The royal family in Saudi Arabia that was descended from the Adnans annexed the Asir region in 1934 through a bloody war that cost the lives of 400,000 people. The annexation was followed by an invasion of Saudi clerics who forced their Wahhabi beliefs on the conquered tribesmen. Ahmad’s description of the vanquished Asiri tribes is striking:

The Asir men wore skirt-like apparel revealing much of their legs, and they went without socks. Famously known as “flower men”, they kept their hair long and adorned it with flowers. Even their turbans were decorated with flowers, grass and stones.

An Asiri tribesman

Within decades the Asiri tribes were forcibly assimilated into the dominant Wahhabi/Adnan culture just like American Indians being forced to become “white”.

Although he was from a different part of Yemen originally, Osama bin-Laden’s father felt at home in Asir. He was there to lead a construction crew that was building highway 51 from the north into Yemen with Saudi funding. Although he got rich, the Asiris got nothing from the oil wealth that was lubricating Saudi society. In 1980 the province had only 535 beds for 700,000 residents. The Asiris regarded the Saudis as arrogant and resented their vulgar displays of wealth.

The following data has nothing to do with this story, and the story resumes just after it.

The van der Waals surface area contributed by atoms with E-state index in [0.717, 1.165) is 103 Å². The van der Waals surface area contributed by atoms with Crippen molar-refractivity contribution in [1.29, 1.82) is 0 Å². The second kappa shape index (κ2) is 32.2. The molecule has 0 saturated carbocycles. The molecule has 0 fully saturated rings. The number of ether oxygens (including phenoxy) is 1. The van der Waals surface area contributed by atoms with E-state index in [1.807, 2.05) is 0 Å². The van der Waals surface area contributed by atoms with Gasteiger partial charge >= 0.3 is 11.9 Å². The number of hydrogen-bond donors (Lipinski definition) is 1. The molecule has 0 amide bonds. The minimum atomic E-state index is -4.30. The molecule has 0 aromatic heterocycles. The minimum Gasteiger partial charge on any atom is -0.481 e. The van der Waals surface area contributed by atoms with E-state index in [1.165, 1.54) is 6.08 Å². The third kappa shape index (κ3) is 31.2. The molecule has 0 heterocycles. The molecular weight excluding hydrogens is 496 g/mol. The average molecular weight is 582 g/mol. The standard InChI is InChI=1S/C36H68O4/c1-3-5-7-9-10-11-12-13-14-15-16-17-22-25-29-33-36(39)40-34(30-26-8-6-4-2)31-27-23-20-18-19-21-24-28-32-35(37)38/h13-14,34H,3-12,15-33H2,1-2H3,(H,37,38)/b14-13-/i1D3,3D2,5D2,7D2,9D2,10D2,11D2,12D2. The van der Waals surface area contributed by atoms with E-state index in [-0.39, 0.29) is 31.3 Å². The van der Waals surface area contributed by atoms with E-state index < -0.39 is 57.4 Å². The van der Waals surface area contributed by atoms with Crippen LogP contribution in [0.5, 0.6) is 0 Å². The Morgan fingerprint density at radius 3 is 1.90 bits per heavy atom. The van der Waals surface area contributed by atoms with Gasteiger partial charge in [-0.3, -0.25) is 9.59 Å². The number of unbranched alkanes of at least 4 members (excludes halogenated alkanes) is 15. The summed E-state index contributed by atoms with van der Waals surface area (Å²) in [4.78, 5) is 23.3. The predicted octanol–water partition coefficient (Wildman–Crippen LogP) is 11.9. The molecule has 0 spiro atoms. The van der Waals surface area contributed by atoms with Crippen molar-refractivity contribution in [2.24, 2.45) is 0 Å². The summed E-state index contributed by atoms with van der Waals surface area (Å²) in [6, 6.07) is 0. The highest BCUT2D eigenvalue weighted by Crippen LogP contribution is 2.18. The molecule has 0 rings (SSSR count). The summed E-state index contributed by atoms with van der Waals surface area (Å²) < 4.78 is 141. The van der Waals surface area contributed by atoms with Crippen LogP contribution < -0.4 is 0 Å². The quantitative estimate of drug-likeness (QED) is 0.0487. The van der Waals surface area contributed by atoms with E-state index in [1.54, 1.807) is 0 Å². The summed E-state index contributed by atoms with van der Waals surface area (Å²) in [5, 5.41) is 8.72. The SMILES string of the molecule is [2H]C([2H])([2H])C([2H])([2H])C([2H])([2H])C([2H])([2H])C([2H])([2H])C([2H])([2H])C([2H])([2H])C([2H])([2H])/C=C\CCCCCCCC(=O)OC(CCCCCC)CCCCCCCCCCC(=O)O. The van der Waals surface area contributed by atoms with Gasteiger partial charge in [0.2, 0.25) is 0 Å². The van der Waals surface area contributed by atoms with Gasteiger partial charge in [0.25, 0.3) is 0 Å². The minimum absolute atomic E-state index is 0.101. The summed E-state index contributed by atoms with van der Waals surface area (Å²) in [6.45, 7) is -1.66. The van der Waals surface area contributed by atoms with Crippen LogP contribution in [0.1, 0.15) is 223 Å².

In 1979 the resentment boiled over into an armed takeover of the Grand Mosque in Mecca. 127 Saudi cops were killed and 117 Asiri rebels died as well in the fighting. A further 63 were beheaded after being captured.

Like the Chechens, another conquered people, the Asiris soon found international outlets for their anger. In the 1980s it was the primary recruiting ground for foreign fighters joining the Afghan resistance. Many of them would go on to join the group that bin-Laden formed in 1988: al-Qaeda. In the following decade, these militants would form the backbone of the resistance to the Saudi royal family and its American backers.

I doubt that any of this would be of interest to Seymour Hersh who thrives on reductionist conspiracy theories but if you are in the least bit curious about such realities, I urge you to read Akbar Ahmad’s very fine study of tribal Islam.

April 30, 2015

Facebook blocks posting of NYT article about American Psychological Association collaborating with the CIA

Filed under: CIA,journalism — louisproyect @ 9:38 pm

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Trying to post this on my FB timeline resulted in this:

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The article is here.

April 13, 2015

Patrick Cockburn’s alarming support for American air power

Filed under: journalism,Syria — louisproyect @ 7:18 pm

Patrick Cockburn

Like most people on the left I relied heavily on Robert Fisk, Robert Parry, Seymour Hersh and Patrick Cockburn’s journalism during George W. Bush’s war in Iraq but became critical as they began covering the war in Syria.